If you're jittery, aren't sleeping well, and can't concentrate without a cup of coffee in your hand, you may be wondering about cutting back on your coffee consumption. According to a study in Critical Reviews In Food Science & Nutrition in 2018, 400mg of caffeine is the recommended daily limit for adults. This is about four cups of coffee, but many of us may ingest more.
"You find coffee on almost any street in any city anywhere in the world," Dr. David Cutler M.D., a family medicine physician at Providence Saint John's Health Center, tells Bustle. "Today, two-thirds of American adults have at least one cup of coffee daily." If you habitually drink more than that, but would like to cut back to just one delicious steaming cup per day, the effects on your health and body can be significant, experts tell Bustle.
It's a good idea to beware of blanket claims about the impact of cutting down on caffeine, though. "A degree of skepticism is needed when interpreting any claims about the benefits or risks of coffee," Dr. Cutler tells Bustle. "In addition to caffeine, there are many chemicals in coffee which can affect the body." Chemicals present in coffee include 3,5 dicaffeoylquinic acid, an antioxidant, and over 1,000 other compounds. How you take your coffee — with milk or sugar, for instance — can also affect the consequences of reducing your intake. "Some people are also more sensitive to the effects of caffeine," Dr. Anita Skariah, D.O., a primary care physician for UNC Health Care, tells Bustle.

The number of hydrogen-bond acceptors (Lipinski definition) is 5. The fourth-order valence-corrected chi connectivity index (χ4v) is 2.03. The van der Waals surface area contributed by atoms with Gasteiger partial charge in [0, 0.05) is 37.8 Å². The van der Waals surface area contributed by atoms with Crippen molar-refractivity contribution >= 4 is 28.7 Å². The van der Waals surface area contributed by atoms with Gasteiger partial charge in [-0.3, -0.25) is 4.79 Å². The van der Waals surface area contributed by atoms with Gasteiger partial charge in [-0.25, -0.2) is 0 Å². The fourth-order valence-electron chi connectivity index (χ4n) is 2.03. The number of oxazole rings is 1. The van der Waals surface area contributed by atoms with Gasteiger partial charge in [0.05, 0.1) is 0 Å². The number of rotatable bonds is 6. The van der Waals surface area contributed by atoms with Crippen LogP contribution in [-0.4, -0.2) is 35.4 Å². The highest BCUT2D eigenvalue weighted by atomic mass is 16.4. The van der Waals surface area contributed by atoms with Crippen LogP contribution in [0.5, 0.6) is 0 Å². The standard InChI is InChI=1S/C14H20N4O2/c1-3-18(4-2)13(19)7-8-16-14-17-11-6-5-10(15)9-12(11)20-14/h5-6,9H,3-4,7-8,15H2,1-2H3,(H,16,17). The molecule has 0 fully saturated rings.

This complexity means that it's very difficult to predict exactly how a one-coffee-a-day habit might affect you, but here are seven potential ways in which it could impact your health.